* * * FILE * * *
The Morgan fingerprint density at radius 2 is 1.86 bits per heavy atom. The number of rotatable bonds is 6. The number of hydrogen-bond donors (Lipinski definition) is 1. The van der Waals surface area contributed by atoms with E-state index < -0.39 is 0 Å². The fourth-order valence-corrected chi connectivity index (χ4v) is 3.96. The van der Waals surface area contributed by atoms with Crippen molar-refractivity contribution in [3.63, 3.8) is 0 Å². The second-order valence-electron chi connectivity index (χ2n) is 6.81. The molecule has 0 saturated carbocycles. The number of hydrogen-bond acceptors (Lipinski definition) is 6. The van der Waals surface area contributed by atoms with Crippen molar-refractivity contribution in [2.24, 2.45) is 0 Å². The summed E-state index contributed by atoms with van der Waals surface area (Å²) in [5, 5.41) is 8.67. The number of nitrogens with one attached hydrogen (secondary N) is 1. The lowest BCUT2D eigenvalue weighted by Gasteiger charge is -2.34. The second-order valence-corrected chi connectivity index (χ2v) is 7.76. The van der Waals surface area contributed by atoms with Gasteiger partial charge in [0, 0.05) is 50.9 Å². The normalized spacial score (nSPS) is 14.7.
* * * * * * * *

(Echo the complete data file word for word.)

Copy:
The Morgan fingerprint density at radius 2 is 1.86 bits per heavy atom. The number of rotatable bonds is 6. The number of hydrogen-bond donors (Lipinski definition) is 1. The van der Waals surface area contributed by atoms with E-state index < -0.39 is 0 Å². The fourth-order valence-corrected chi connectivity index (χ4v) is 3.96. The van der Waals surface area contributed by atoms with Crippen molar-refractivity contribution in [3.63, 3.8) is 0 Å². The second-order valence-electron chi connectivity index (χ2n) is 6.81. The molecule has 0 saturated carbocycles. The number of hydrogen-bond acceptors (Lipinski definition) is 6. The van der Waals surface area contributed by atoms with Crippen molar-refractivity contribution in [2.24, 2.45) is 0 Å². The summed E-state index contributed by atoms with van der Waals surface area (Å²) in [5, 5.41) is 8.67. The number of nitrogens with one attached hydrogen (secondary N) is 1. The lowest BCUT2D eigenvalue weighted by Gasteiger charge is -2.34. The second-order valence-corrected chi connectivity index (χ2v) is 7.76. The van der Waals surface area contributed by atoms with Gasteiger partial charge in [0, 0.05) is 50.9 Å². The normalized spacial score (nSPS) is 14.7.